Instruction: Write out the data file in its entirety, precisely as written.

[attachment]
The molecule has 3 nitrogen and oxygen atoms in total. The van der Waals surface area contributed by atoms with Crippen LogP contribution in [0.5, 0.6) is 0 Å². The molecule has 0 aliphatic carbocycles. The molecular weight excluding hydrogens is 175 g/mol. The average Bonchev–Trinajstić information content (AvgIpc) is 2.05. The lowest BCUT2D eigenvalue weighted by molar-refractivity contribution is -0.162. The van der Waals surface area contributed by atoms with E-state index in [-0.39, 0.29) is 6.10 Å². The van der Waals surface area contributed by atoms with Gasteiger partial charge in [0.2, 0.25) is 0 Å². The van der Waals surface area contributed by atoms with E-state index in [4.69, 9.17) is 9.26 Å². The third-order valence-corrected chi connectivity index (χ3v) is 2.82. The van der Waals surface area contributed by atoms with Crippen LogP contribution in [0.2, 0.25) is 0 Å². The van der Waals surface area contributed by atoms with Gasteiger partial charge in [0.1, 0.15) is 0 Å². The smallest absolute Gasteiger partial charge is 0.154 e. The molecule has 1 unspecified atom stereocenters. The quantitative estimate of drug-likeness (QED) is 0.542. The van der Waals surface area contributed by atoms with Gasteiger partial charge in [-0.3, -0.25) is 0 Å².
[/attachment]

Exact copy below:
The molecule has 3 nitrogen and oxygen atoms in total. The van der Waals surface area contributed by atoms with Crippen LogP contribution in [0.5, 0.6) is 0 Å². The molecule has 0 aliphatic carbocycles. The molecular weight excluding hydrogens is 175 g/mol. The average Bonchev–Trinajstić information content (AvgIpc) is 2.05. The lowest BCUT2D eigenvalue weighted by molar-refractivity contribution is -0.162. The van der Waals surface area contributed by atoms with E-state index in [-0.39, 0.29) is 6.10 Å². The van der Waals surface area contributed by atoms with Gasteiger partial charge in [0.2, 0.25) is 0 Å². The van der Waals surface area contributed by atoms with E-state index in [4.69, 9.17) is 9.26 Å². The third-order valence-corrected chi connectivity index (χ3v) is 2.82. The van der Waals surface area contributed by atoms with Crippen LogP contribution in [0.2, 0.25) is 0 Å². The van der Waals surface area contributed by atoms with Gasteiger partial charge in [0.1, 0.15) is 0 Å². The smallest absolute Gasteiger partial charge is 0.154 e. The molecule has 1 unspecified atom stereocenters. The quantitative estimate of drug-likeness (QED) is 0.542. The van der Waals surface area contributed by atoms with Gasteiger partial charge in [-0.3, -0.25) is 0 Å².